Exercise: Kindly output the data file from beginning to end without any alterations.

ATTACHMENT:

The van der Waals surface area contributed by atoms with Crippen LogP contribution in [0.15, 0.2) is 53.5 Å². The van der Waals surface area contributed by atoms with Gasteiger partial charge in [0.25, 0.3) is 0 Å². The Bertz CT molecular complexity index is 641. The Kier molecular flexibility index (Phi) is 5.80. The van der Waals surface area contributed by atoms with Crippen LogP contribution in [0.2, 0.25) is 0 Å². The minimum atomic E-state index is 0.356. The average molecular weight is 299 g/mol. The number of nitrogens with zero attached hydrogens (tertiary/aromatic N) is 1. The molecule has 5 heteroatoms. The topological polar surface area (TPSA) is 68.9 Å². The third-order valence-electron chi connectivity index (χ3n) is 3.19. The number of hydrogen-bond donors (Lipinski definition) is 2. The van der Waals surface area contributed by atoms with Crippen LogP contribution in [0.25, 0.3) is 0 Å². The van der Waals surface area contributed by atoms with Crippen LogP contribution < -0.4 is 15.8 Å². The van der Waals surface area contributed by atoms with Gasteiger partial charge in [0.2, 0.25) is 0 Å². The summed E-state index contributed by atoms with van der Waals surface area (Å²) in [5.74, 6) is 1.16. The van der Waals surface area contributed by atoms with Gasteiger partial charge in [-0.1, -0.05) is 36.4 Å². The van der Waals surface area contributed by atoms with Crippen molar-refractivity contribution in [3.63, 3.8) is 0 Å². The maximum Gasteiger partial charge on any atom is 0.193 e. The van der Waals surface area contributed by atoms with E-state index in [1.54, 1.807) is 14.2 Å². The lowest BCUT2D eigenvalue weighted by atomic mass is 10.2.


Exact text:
The van der Waals surface area contributed by atoms with Crippen LogP contribution in [0.15, 0.2) is 53.5 Å². The van der Waals surface area contributed by atoms with Gasteiger partial charge in [0.25, 0.3) is 0 Å². The Bertz CT molecular complexity index is 641. The Kier molecular flexibility index (Phi) is 5.80. The van der Waals surface area contributed by atoms with Crippen LogP contribution in [0.2, 0.25) is 0 Å². The minimum atomic E-state index is 0.356. The average molecular weight is 299 g/mol. The number of nitrogens with zero attached hydrogens (tertiary/aromatic N) is 1. The molecule has 5 heteroatoms. The topological polar surface area (TPSA) is 68.9 Å². The third-order valence-electron chi connectivity index (χ3n) is 3.19. The number of hydrogen-bond donors (Lipinski definition) is 2. The van der Waals surface area contributed by atoms with Crippen LogP contribution in [0.25, 0.3) is 0 Å². The van der Waals surface area contributed by atoms with Crippen LogP contribution < -0.4 is 15.8 Å². The van der Waals surface area contributed by atoms with Gasteiger partial charge in [0.2, 0.25) is 0 Å². The summed E-state index contributed by atoms with van der Waals surface area (Å²) in [5.74, 6) is 1.16. The van der Waals surface area contributed by atoms with Gasteiger partial charge in [-0.1, -0.05) is 36.4 Å². The van der Waals surface area contributed by atoms with Crippen molar-refractivity contribution in [3.63, 3.8) is 0 Å². The maximum Gasteiger partial charge on any atom is 0.193 e. The van der Waals surface area contributed by atoms with E-state index in [1.54, 1.807) is 14.2 Å². The lowest BCUT2D eigenvalue weighted by atomic mass is 10.2.